Sports Betting Apps Cut Ad Spending as California Legalization Looks Grim

Online sportsbooks are no longer betting big on California.

Griffin Kelly
Image Credit: Draftkings.com
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Like their best customers, professional gambling operations know when to fold.

Major sports betting apps like DraftKings, FanDuel, and BetMGM are pulling back on broadcast advertisements supporting Proposition 27, a ballot measure that would legalize online sports betting in the Golden State, The Wall Street Journal reported Monday. With polls showing little support, Prop 27 isn’t looking like an ace in the hole.

There’s Gold in Them Hills

Thirty-six states plus Washington D.C. allow sports betting, but California, with its 38 million residents, is the big score that’s long eluded the industry. In New York, the biggest state to allow online bookies, bet takers have already grossed $681 million in earnings since legalization in January, according to Legal Sports Report. Analysts believe legal gambling in California would dwarf those figures, with $3.1 billion of potential annual revenue on the line, according to analyst estimates. Prop 27 supporters bet big to win the pot, raising $162 million in campaign efforts. But with only 27% of voters supporting Prop 27 and 53% opposed, according to a recent poll from the University of California, Berkeley, they’ll need a lot more than a good poker face.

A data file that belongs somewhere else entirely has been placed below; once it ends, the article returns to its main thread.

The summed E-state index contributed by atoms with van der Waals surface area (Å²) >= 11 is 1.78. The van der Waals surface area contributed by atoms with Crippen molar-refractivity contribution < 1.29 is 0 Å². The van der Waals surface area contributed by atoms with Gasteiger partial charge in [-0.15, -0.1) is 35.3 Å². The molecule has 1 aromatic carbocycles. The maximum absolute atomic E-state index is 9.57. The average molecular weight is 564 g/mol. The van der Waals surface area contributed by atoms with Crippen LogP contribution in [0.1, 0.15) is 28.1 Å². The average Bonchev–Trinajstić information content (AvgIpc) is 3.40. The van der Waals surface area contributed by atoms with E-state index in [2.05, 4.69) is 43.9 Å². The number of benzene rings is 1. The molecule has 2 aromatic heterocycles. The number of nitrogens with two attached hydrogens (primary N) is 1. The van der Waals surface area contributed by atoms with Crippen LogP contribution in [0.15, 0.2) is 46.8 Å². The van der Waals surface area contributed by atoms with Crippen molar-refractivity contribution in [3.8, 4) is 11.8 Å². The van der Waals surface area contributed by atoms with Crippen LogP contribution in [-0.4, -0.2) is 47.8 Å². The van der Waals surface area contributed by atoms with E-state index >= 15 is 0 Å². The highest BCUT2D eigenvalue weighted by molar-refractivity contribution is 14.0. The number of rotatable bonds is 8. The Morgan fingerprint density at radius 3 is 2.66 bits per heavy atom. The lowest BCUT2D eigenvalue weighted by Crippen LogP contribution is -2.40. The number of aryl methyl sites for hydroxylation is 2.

The strongest pushback has come from Native tribes, who rake in around $9 billion a year controlling much of the state’s gambling industry, according to 500 Nations. Two tribe-backed committees raised $233 million to derail Prop 27 and some tribes are backing a rival measure, Proposition 26, that would restrict sports betting to in-person at tribal casinos and horse tracks. With the public showing little enthusiasm for either, betting apps are trying to cover their ad spending losses while they still can:

  • Backers of Prop 27 have already canceled $11 million worth of TV ads planned to run before November’s election, according to ad-buying data reviewed by WSJ, with focus shifting to mailers and digital efforts. “Clearly the ad war and the congested media landscape is not benefiting either Prop 26 or Prop 27,” Nathan Click, a Yes on 27 campaign spokesperson, told the WSJ.
  • Some of the remaining ads have ditched promoting gambling altogether, instead championing Prop 27 as a potential victory for mental health and homeless services. If the ballot measure passes, most of the revenue from a 10% tax on all online sports betting would go toward these two top-of-mind concerns for California voters.

No Dice: States that allow online sports betting may already be tiring of losing 6-legged parlays. More seriously, there are fears that legalization has spurred addiction among young audiences. In Massachusetts, where DraftKings is headquartered, lawmakers are considering an all-out ban on TV betting ads during broadcasts with less than 85% of the viewership over the age of 21. The UK has barred ads featuring athletes, celebrities, or social media influencers. Sports betting companies have been on a hot streak for a while, but they might be coming up snake eyes real soon.

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